3. What’s in the workflow is what gets used. Participatory technologies have the highest chance of success when incorporated into a user’s daily workflow. The importance of this principle is sometimes masked by short-term success when technologies are unveiled with great fanfare; with the excitement of the launch, contributions seem to flourish. As normal daily workloads pile up, however, the energy and attention surrounding the rollout decline, as does participation.

4. Appeal to the participants’ egos and needs—not just their wallets. Traditional management incentives aren’t particularly useful for encouraging participation. A more effective approach plays to the Web’s ethos and the participants’ desire for recognition: bolstering the reputation of participants in relevant communities, rewarding enthusiasm, or acknowledging the quality and usefulness of contributions.

5. The right solution comes from the right participants. Targeting users who can create a critical mass for participation as well as add value is another key to success. To select users who will help drive a self-sustaining effort (often enthusiastic early technology adopters who have rich personal networks and will thus share knowledge and exchange ideas), a thoughtful approach is required. 

6. Balance the top-down and self-management of risk. A common reason for failed participation is discomfort with it, or even fear. Prudent managers should work with the legal, HR, and IT security functions to establish reasonable policies, such as prohibiting anonymous posting. Fears are often overblown, however, and the social norms enforced by users in the participating communities can be very effective at policing user exchanges and thus mitigating risks.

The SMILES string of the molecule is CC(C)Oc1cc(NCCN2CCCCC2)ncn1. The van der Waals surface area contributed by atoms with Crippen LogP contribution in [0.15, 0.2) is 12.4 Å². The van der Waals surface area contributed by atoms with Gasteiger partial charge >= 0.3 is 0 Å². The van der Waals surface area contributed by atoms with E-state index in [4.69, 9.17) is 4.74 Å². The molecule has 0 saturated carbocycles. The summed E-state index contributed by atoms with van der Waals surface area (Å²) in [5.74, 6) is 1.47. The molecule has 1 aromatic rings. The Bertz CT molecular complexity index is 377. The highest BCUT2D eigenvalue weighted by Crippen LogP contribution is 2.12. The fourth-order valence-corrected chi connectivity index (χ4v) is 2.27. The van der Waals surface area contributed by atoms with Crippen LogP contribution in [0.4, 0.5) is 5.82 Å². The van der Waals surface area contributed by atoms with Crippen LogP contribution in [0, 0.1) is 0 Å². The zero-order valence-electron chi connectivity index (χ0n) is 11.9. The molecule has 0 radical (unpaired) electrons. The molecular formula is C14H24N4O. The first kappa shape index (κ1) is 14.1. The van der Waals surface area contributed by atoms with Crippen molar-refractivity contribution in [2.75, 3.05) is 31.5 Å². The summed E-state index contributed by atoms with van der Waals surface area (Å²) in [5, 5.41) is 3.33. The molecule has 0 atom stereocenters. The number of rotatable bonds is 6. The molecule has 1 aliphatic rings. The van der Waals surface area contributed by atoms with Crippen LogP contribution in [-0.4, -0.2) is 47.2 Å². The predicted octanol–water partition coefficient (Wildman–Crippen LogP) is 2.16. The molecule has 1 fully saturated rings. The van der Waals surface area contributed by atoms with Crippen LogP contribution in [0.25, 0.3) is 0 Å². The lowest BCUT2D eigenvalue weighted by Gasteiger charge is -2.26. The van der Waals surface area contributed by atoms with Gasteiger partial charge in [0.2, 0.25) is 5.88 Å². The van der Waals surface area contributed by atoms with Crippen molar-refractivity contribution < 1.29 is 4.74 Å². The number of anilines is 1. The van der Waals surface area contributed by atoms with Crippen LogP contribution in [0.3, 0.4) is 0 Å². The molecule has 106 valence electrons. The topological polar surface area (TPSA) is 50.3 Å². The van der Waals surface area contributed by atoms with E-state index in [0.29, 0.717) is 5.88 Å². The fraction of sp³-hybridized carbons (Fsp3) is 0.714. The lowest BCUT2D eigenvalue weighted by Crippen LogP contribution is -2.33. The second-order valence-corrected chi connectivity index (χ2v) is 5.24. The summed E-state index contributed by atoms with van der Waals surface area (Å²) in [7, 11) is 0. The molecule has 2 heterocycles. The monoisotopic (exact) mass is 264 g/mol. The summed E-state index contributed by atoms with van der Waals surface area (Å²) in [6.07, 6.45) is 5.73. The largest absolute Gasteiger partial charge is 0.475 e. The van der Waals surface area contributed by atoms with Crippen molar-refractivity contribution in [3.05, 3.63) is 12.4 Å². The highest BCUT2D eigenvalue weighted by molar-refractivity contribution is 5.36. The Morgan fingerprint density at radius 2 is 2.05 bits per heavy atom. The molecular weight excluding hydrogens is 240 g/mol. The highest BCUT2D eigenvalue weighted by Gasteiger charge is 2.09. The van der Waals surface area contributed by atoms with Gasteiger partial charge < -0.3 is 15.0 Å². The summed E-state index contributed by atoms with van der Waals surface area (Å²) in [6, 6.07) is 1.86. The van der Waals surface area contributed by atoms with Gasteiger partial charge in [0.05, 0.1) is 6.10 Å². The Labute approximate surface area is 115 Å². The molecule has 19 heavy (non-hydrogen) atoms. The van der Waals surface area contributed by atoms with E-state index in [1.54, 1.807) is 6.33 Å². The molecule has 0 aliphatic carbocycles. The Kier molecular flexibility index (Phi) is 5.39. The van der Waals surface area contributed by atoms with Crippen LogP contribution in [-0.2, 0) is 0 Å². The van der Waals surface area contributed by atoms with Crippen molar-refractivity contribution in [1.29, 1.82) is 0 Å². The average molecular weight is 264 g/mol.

If you understand Web 2.0, none of these findings should be surprising. If you don’t, I am not sure reading the report will make a difference. To be understood, Web 2.0 is not to be read about. Instead, it has to be experienced. Hence, I will boil down McKinsey‘s 6 ways to only one:

If you want your company to catch the Web 2.0 train, make sure that you yourself, or other executives in your company are already in that train. Blog, and tweet, and start, or participate in wikis. Not just to try. That won’t work. No, you’ve got to be genuinely into it, and make it a part of your regular (work) life. Then, McKinsey‘s 6 rules will become second nature to you. And you may even discover more ingredients to add to the ‘Web 2.0 at work’ secret sauce.